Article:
MORE ABOUT GREEN REMODELING
Rebuilding green requires looking back while thinking ahead.
In many ways, builders who specialize in new construction have an easier time of it than green remodelers. Integrated design gets everyone on the project thinking about the same goals; building materials can be chosen with care; and all of the features that go into a durable and energy efficient house can be added in their turn.
But in a green remodel, you are starting with an existing building that may be a leaky, energy wasting, toxic dinosaur that requires remediation before you can even start updating or adding on.
You can’t start at the beginning
At its core, green building is a systems approach, meaning that the building is considered as a whole, not a sum of individual and unrelated parts. In remodeling an existing building, this is a little more difficult because old and new must somehow be woven together into a functional whole.
Fix what exists
An existing building may have structural or functional problems that must be remedied before a remodel can really get underway. Basic repairs are not really part of the scope of a remodel and yet they must come first. Leaks in the roof, a failing foundation wall or rotten sills must be corrected before anything more rewarding can happen. There’s no point in buying the best boiler on the market when it will be under water the next time it rains.
Keep in mind how changes effect an existing house’s preformance.
Green remodeling is more than adding new things to an older house. It considers how those changes will affect what’s there, and it also anticipates problems and takes steps to avoid them.
Remodeling can change the dynamics of how the house functions and lead to problems that weren’t there in the first place. For example, an old house might very well have minor water leaks around windows or doors. When the house was drafty, air movement dried everything out. When walls are insulated and sealed, that process stops and mold or decay could result. Or, suppose a new addition abuts the house near a roof valley that already has problems draining. Will the addition make the problem worse? Maybe.
#You have to consider the people who live there
Builders working on a new house no doubt see the owners once in a while, but not for a full working day. Every day. Remodelers have to consider how the project is going to affect people who stay in the house during the project. Every interaction between the building crew and the homeowners becomes important. Is the job site cleaned up at the end of the day so homeowners aren’t wading through sawdust and construction debris? Are their young children in the house who may wander into danger? Does a thoughtless sub park behind the owner’s car when he’s trying to leave for work?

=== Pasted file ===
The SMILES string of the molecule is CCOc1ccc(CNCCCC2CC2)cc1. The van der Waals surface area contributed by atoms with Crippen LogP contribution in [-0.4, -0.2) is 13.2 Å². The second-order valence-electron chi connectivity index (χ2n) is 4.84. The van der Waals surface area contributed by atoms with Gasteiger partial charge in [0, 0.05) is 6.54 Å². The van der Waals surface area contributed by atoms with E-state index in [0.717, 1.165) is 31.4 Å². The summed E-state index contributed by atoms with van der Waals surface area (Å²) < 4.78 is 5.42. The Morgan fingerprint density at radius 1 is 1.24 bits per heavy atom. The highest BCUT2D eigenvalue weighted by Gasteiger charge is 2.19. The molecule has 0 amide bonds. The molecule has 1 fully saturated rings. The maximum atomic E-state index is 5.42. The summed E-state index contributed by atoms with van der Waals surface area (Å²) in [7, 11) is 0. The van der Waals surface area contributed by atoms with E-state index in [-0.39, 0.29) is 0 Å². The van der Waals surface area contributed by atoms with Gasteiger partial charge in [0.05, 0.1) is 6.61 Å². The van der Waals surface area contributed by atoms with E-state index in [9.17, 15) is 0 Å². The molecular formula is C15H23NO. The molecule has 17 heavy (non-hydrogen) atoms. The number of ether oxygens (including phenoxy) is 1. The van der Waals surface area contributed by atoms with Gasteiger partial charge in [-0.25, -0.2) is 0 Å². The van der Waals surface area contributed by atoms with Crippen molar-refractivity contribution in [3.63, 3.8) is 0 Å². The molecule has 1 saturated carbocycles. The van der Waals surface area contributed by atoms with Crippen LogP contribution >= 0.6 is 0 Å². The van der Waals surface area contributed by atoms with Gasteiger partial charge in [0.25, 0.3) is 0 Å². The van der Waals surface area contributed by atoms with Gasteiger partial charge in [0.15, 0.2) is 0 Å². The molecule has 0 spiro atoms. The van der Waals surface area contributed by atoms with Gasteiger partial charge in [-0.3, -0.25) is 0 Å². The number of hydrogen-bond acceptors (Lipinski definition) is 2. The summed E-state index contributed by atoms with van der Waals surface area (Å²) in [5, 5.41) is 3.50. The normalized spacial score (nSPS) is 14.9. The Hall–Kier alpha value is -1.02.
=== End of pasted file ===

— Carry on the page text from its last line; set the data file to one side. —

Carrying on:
Homeowners may move out for the duration of a major project but that, too, raises issues of its own. Their length of stay at a hotel or relative’s house has to be figured into the schedule; the consequences of a missed construction deadline might be more serious than they seem. Remodeling can be an emotional as well as financial trial for many homeowners.
Step 1: Get an Audit
Step 1: Get an energy audit
Making a remodeled house more energy efficient should be a top priority, and coming up with a plan begins with an energy audit. The beauty of this relatively inexpensive battery of scientific tests is that it will pinpoint and measure a house’s energy deficiencies. A detailed inspection will uncover air leaks, equipment inefficiencies, inadequate insulation and other structural shortcomings that together add up to a drafty, uncomfortable and ultimately wasteful house.
Energy audits range from unscientific walk-throughs taking a few hours to more detailed examinations aided by diagnostic equipment. Utilities may provide them for free.
An energy audit becomes a roadmap for smart repairs and helps organize improvements into sensible order. When renovations are to take place in stages, as the budget allows, an energy audit ensures the most pressing problems are taken care of first.
Step 2: Make A Plan
Step 2: Draw up a plan
Remodels range from simple to complex, but none should begin without a plan that outlines the scope and timing of the project along with a budget. When nothing more than fresh paint and new weather-stripping is in the cards, a plan might amount to no more than a punch list jotted on the back of an envelope. But substantial changes need more substantial planning.